“This play is not realism and should not be performed as such.”
That’s James Ijames in his script for Kill Move Paradise. I saw the play last night with Next Act. Loved it. Went back to the script that had been provided in the press kit and just...read...
Ijames’ prose style makes for a very sharp read in script format. He’s wields words with grace. The play is about a group of four guys hang out in an afterlife called...Kill Move Paradise. (That’s what it’s called.)
Seeing Each Other
The afterlife is...kind of dark. As the audience, we’re there to see it. Ijames talks about this in the script right after dialogue that is spoken to the audience. He says:
“We have to be willing to really see each other for a spell. Maybe a spell that feels longer and costs more than we are willing to spend.”
It might be the only place to leave Kill Move Paradise...at least for the characters.
“Daz tries to escape the space. He runs up the wall and slides down. Runs up. Slides down. Runs, slides. Runs, slides. RunsSlides...We let this happen as long as he can take it. Be generous with his agony.”
Said again: “Be generous with his agony.” (Wow.)
So...there’s this printer in the afterlife.
Here’s what Ijames says about it in the script:
“Somewhere onstage a printer spits out a name on an increasingly growing list. We used a dot matrix printer and that was fire.”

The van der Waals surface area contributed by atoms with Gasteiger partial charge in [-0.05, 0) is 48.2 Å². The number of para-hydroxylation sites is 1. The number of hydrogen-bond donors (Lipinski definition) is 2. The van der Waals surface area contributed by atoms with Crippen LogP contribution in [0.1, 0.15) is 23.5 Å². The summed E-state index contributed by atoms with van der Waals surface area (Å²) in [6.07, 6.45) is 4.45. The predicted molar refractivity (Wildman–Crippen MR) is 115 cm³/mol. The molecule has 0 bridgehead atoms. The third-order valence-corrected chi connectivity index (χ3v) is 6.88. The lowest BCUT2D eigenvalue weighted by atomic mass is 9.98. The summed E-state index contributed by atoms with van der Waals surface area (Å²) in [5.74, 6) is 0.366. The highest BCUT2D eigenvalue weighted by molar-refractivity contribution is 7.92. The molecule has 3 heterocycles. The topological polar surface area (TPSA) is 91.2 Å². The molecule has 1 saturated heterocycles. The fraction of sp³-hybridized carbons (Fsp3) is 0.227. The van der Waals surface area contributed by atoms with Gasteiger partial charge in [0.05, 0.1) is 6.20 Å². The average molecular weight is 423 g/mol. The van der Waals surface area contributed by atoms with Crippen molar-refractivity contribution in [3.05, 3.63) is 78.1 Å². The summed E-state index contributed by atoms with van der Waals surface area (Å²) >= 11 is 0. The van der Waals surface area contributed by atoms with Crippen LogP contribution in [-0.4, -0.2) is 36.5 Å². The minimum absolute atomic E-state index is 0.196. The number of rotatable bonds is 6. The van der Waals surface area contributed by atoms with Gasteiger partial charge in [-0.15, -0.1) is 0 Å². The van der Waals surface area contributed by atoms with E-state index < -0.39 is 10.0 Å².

Next Act has the printer right out front and on the left. It’s right above a few bottles of water, a few bottles of Perrier and a plate of brownies. (There are evidently complimentary brownies and carbonated water in the afterlife.) The rest of the set includes a fantastic collage of stuff...a TV with a built-in VCR next to a doorless mini-fridge full of VHS tapes. A bicycle, a football, a dartboard, a clock, a wheelbarrow, an Atlantic Record 45, a pair of lime green Nikes, a saxophone right next to a painting of a guy playing a sax, another clock, a solid body electric guitar and so much more. All of it is way at the back of the stage. The afterlife is alive with...stuff.
The list of names keeps growing. We all know what it is. No need to explain it. Tamir Rice. Trayvon Martin. Reginald Doucet. And so many more. The list in the script goes on for four pages. Here’s what Ijames says about it...just before it’s read...
“The impulse will be to make the list less agonizing...It should be speaking the names as an attempt to keep those bodies alive...This list has grown each time. I have done a revision of this play and, I fear, will continue to grow. Add the names of the newly fallen. We must say their names as well.”
Next Act’s production of Kill Move Paradise runs through Oct. 16 at the space on 255 S. Water St. For ticket reservations and more, visit Next Act Online.